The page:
- If either applicant is under 17 years of age, a marriage license cannot be issued.
- If either applicant is 17 years of age, such applicant(s) must present the written consent of both parents and a justice of the Supreme Court or a judge of the Family Court having jurisdiction over the town or city in which the application is made.
If both applicants are 18 years of age or older, no consents are required.
One parent alone may consent to a minor's marriage if:
- The other parent has been missing for one year preceding the application;
- The parents are divorced and the consenting parent was given sole custody of the child when the divorce decree was awarded;
- The other parent has been judged incompetent; or the other parent is deceased.
Parents, guardians or other people consenting to the marriage of a minor must personally appear and acknowledge or execute their consent before the town or city clerk or some other authorized official. If the notarized affidavit is made before an official outside of the State of New York, it must be accompanied by a certificate of authentication when the consent is filed in New York State.
Proof of Age & Identity
A person is required to establish both proof of age and identity by submitting to the issuing clerk one of the following age related documents:
- Birth Certificate
- Baptismal Record
- Naturalization Record
- Census Record
Those under 18 years of age must be accompanied by parents.
AND one of the following identity related documents:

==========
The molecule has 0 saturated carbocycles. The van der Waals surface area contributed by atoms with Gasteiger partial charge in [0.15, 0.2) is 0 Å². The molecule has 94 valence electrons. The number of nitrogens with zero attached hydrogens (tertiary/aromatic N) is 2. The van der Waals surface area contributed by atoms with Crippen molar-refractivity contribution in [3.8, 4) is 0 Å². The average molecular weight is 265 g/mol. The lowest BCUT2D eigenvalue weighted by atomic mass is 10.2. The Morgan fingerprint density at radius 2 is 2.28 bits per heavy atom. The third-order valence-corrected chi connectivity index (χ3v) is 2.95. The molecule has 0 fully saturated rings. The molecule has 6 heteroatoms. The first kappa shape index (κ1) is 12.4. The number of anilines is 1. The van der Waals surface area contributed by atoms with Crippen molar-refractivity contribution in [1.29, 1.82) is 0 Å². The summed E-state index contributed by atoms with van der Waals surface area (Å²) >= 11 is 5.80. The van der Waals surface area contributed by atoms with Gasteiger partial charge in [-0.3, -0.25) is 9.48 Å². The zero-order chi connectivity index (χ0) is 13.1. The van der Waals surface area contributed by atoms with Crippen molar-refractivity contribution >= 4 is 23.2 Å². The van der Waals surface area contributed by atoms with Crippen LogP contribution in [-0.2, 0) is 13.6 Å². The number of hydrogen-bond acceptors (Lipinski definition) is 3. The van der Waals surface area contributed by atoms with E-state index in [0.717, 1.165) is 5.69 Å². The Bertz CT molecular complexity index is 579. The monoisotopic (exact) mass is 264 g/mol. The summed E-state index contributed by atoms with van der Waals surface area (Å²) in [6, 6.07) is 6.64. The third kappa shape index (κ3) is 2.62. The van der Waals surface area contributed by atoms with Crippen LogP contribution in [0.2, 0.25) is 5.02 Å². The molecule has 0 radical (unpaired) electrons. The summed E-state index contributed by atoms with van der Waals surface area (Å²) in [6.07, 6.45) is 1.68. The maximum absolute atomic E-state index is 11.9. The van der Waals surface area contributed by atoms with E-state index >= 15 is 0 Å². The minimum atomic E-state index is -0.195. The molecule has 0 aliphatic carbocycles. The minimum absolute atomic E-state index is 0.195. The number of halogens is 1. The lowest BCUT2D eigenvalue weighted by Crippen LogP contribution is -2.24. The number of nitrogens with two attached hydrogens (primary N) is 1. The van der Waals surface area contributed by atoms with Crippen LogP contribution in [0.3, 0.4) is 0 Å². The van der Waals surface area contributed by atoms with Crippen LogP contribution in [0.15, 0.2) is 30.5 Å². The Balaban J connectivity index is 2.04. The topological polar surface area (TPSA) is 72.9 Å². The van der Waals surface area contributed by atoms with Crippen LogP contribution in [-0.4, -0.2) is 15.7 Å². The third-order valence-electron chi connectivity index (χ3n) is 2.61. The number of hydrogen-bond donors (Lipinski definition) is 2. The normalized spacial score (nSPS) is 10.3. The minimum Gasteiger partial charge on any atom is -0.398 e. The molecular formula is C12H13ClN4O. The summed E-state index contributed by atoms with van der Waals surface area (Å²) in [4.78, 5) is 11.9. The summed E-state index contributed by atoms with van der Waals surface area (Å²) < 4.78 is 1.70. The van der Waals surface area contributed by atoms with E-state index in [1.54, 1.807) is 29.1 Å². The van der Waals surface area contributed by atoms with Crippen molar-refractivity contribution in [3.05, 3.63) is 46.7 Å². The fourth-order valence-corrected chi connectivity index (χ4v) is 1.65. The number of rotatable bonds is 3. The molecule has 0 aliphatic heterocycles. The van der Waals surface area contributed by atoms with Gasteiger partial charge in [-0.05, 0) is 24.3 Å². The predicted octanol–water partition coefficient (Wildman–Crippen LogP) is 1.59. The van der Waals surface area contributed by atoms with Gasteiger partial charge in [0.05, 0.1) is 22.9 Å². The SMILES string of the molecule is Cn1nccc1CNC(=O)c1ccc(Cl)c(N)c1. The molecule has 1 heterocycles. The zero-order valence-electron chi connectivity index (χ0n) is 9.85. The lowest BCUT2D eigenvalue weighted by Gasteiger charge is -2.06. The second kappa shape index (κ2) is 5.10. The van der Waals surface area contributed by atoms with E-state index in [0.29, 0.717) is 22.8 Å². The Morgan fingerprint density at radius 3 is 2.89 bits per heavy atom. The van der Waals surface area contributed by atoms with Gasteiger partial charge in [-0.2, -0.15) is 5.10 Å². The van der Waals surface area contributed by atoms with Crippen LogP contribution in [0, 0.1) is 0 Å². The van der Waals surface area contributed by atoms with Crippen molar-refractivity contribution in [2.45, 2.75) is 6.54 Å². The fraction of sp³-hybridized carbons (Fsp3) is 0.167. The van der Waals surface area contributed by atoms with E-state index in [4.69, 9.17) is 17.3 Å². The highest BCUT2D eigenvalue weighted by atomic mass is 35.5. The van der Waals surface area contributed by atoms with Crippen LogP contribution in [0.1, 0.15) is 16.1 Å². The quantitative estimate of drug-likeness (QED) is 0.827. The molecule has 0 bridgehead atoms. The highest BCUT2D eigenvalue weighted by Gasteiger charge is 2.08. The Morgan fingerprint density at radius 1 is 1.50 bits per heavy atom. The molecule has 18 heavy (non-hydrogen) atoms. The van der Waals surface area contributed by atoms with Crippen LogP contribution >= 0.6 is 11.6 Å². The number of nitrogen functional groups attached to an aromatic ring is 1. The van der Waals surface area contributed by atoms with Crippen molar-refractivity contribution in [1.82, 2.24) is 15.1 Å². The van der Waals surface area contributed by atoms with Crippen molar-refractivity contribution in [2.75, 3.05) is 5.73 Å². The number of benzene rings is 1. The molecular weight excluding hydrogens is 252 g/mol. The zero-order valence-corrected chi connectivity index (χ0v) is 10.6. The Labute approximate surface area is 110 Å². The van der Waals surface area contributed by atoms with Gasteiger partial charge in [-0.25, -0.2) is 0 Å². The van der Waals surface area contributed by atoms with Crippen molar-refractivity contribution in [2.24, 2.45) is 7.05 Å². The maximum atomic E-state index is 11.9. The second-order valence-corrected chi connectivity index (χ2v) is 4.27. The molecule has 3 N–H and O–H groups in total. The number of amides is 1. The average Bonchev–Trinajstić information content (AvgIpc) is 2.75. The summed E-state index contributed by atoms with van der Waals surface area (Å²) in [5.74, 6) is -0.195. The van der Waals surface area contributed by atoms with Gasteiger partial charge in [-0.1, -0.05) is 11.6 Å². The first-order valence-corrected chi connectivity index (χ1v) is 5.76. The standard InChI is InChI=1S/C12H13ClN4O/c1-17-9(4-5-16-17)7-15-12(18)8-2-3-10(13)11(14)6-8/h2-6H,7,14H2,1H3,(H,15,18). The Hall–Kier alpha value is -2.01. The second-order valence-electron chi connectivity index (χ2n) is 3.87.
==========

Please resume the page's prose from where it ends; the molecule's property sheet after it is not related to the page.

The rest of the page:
- Driver’s License
- Employment Picture ID
- Immigration Record
A marriage may not take place in New York State between an ancestor and descendant, siblings (full or half blood), an uncle / aunt and a nephew / niece, regardless of whether or not these persons are legitimate or illegitimate offspring.
Documentation regarding previous marriages must be furnished when applying for a marriage license. Providing a certified copy of the Decree of Divorce, or a Certificate of Dissolution of Marriage or certified Death Certificate is required.
A person’s last name (surname) does not automatically change upon marriage, and neither party to the marriage must change his or her last name. Parties to a marriage need not have the same last name.
One or both parties to a marriage may elect to change the surname by which he or she wishes to be known after the solemnization of the marriage by entering the new name in the appropriate space provided in the Affidavit Section of this application.
Such entry shall consist of one of the following surnames:
- the surname of the other spouse; or
- any former surname of either spouse; or
- a name combining into a single surname all or a segment of the premarriage surname or any former surname of each spouse; or
- a combination name separated by a hyphen or space, provided that each part of such combination surname is the premarriage surname, or any former surname, of each of the spouses.
Middle Name Options
One or both parties to a marriage may elect to change the middle name by which he or she wishes to be known after the solemnization of the marriage by entering the new name in the appropriate space provided in the Affidavit Section of this application. Such entry shall consist of one of the following options:
- the current surname of the spouse electing to change his or her name; or
- any former surname of the spouse electing to change his or her name; or
- the surname of the other spouse.
The use of these options will have the effect of providing a record of the change of name. The marriage certificate, containing the new name, if any, constitutes proof that the use of the new name, or the retention of the former name, is lawful.
Changes at a Later Date
Whether or not you decide use either of these option at the time of your marriage license application, you still have the right to adopt a different name through usage at some future date. However, your marriage license cannot be changed to record a surname you decide to use after your marriage.